Originally released the same year as the first Ys game, Sorcerian could easily have been an influence on what became Ys III, although it is a little more complex. You start off by creating a group of characters (either manually or automatically) and set them jobs which affect their income. You can then visit the local town to buy weapons and such, level up, or send one of your characters into training to improve their skills. It's worth noting here that in Sorcerian your characters age and eventually grow old and less effective before they die. Once you are all sorted, you select your group and begin the introductory scenario (which, like some scenarios, limits your group to 3 characters). Once you complete this scenario, the whole list of new quests opens up which you can choose to play and repeat in any order.
The gameplay itself is uncommon for an RPG. The maps are all side scrolling and you control the lead character in your party while others trail along behind you, in very much the same way as Blue Blink. As a party is usually made from a combination of classes, one button activates melee attacks and the other casts whatever magic spells you have active. The select button switches the leader so you have some control over the positions of your party members and pushing up on the joypad makes you jump. Enemies in Sorcerian attack in simplistic patterns and most of them continuously respawn, although sometimes you have to re-enter an area to trigger this. Thankfully, finding a safe spot to stand and rest will recover your group's health and power.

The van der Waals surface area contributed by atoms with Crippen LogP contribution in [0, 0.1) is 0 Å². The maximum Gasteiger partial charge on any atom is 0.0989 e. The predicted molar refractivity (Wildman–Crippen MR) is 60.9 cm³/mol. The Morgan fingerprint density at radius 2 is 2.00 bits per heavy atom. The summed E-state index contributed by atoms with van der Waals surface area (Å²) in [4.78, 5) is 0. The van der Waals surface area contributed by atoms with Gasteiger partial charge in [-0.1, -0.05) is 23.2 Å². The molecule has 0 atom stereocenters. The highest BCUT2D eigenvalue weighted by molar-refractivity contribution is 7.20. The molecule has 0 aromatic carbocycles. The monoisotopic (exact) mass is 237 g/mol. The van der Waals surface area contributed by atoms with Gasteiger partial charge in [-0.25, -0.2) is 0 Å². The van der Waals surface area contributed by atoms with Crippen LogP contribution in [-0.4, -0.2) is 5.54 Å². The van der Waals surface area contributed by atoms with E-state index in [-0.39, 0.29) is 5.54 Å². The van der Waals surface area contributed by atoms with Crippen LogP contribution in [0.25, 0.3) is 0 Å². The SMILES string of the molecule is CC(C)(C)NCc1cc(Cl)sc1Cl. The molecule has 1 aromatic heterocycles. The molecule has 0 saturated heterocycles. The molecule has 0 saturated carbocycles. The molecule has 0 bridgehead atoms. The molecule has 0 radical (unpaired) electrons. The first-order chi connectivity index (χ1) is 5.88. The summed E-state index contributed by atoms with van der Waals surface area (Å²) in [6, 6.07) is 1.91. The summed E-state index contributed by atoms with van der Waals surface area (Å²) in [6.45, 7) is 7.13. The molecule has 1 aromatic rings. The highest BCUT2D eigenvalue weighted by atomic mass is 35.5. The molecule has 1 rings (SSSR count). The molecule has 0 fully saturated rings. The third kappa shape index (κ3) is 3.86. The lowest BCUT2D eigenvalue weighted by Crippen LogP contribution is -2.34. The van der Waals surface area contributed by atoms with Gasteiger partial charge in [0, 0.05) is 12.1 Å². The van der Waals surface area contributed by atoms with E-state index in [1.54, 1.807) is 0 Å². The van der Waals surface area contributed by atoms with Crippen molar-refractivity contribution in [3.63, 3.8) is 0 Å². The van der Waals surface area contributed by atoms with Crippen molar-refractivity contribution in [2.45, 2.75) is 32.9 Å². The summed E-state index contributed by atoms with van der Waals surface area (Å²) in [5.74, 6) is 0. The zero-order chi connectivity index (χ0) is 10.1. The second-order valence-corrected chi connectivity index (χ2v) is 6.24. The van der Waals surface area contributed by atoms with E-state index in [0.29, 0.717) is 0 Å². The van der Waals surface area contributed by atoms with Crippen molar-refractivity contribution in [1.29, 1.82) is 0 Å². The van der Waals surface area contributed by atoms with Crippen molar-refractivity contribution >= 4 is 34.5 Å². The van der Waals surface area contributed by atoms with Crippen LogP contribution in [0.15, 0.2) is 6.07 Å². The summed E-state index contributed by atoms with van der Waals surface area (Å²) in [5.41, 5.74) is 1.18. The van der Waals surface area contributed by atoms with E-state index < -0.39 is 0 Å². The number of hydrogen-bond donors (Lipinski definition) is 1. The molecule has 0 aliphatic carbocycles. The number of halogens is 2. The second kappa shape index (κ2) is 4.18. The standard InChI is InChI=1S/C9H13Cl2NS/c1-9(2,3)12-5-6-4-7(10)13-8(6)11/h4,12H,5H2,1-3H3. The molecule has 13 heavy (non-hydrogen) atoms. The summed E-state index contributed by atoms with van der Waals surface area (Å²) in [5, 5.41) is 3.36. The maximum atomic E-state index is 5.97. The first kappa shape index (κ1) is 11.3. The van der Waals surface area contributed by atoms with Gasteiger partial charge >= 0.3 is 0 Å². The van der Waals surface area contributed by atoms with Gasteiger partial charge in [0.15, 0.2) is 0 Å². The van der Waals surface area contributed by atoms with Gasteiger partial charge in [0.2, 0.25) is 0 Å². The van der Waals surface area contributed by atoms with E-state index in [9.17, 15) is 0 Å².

During the course of the scenarios, there are the usual role-playing conventions; you have to talk to a lot of people, find items to overcome situations, solve puzzles and ultimately defeat bosses.
Sorcerian is initially a hard nut to crack. The main menu is full of Japanese and it can take a while to learn exactly what you need to to just to begin the game. Once you overcome these hurdles you will find a game that is both good and bad, requiring some patience if you do not speak the language. Visually, Sorcerian can be a treat with some beautifully drawn backgrounds that create a specific mood, although this is let down by more primitive design here and there. Sprites are small and functional however, with limited animation. Audio is without doubt Sorcerian's strongest point, with a large selection of superbly arranged music that sounds and feels like an extension of the soundtrack from the Ys series.
One thing you have to remember is that Sorcerian is primarily a role-playing game and even though it pretends to be an ARPG, the action would be deemed extremely poor in any other title. Controls are awkward (jumping in particular is clumsy) and trying to aim a sword 3 pixels long at a fast moving enemy without sustaining some damage is pretty much a fruitless task. So in terms of action it fails. Where it does succeed is in the feel of story and exploration. It has a design to it that makes every scenario feel like a proper mini adventure, and this quality is probably its strongest point. Not being able to understand the stories does make things often a case of trial and error, and I feel that there is really a much better game locked in here if only I knew what was going on. This makes Sorcerian a really difficult game to rate. On one hand, you will enjoy the atmosphere and exploration, on the other you will most likely grow tired of the difficulties presented and shelf it, hoping for a translation patch someday. But at the very least, you will have a damn good audio CD to listen to.